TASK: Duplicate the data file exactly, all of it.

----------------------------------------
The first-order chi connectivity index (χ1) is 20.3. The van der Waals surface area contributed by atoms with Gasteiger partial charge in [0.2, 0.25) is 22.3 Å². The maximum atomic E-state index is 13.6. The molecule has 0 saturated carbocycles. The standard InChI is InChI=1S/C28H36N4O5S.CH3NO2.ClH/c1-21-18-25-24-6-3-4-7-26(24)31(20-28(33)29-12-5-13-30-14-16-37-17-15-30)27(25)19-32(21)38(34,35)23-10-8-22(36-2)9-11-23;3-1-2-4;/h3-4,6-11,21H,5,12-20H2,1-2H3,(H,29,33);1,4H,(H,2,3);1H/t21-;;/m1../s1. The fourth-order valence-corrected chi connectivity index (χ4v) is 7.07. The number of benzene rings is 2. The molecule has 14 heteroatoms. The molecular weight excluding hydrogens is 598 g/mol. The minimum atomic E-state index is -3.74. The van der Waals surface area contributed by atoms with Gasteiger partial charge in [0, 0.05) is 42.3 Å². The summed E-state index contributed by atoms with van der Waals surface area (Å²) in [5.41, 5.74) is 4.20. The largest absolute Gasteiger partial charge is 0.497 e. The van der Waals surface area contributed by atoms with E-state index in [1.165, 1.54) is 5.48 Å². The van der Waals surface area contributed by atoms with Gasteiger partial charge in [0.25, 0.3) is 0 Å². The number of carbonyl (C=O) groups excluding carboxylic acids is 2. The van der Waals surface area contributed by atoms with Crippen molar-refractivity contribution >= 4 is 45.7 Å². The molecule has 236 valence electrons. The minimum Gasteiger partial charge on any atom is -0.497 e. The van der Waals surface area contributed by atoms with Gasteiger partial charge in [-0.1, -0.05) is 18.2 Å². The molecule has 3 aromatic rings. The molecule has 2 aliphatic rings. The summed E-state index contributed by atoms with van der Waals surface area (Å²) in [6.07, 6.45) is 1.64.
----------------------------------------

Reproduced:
The first-order chi connectivity index (χ1) is 20.3. The van der Waals surface area contributed by atoms with Gasteiger partial charge in [0.2, 0.25) is 22.3 Å². The maximum atomic E-state index is 13.6. The molecule has 0 saturated carbocycles. The standard InChI is InChI=1S/C28H36N4O5S.CH3NO2.ClH/c1-21-18-25-24-6-3-4-7-26(24)31(20-28(33)29-12-5-13-30-14-16-37-17-15-30)27(25)19-32(21)38(34,35)23-10-8-22(36-2)9-11-23;3-1-2-4;/h3-4,6-11,21H,5,12-20H2,1-2H3,(H,29,33);1,4H,(H,2,3);1H/t21-;;/m1../s1. The fourth-order valence-corrected chi connectivity index (χ4v) is 7.07. The number of benzene rings is 2. The molecule has 14 heteroatoms. The molecular weight excluding hydrogens is 598 g/mol. The minimum atomic E-state index is -3.74. The van der Waals surface area contributed by atoms with Gasteiger partial charge in [0, 0.05) is 42.3 Å². The summed E-state index contributed by atoms with van der Waals surface area (Å²) in [5.41, 5.74) is 4.20. The largest absolute Gasteiger partial charge is 0.497 e. The van der Waals surface area contributed by atoms with E-state index in [1.165, 1.54) is 5.48 Å². The van der Waals surface area contributed by atoms with Gasteiger partial charge in [0.25, 0.3) is 0 Å². The number of carbonyl (C=O) groups excluding carboxylic acids is 2. The van der Waals surface area contributed by atoms with Crippen molar-refractivity contribution >= 4 is 45.7 Å². The molecule has 236 valence electrons. The minimum Gasteiger partial charge on any atom is -0.497 e. The van der Waals surface area contributed by atoms with Gasteiger partial charge in [-0.1, -0.05) is 18.2 Å². The molecule has 3 aromatic rings. The molecule has 2 aliphatic rings. The summed E-state index contributed by atoms with van der Waals surface area (Å²) in [6.07, 6.45) is 1.64.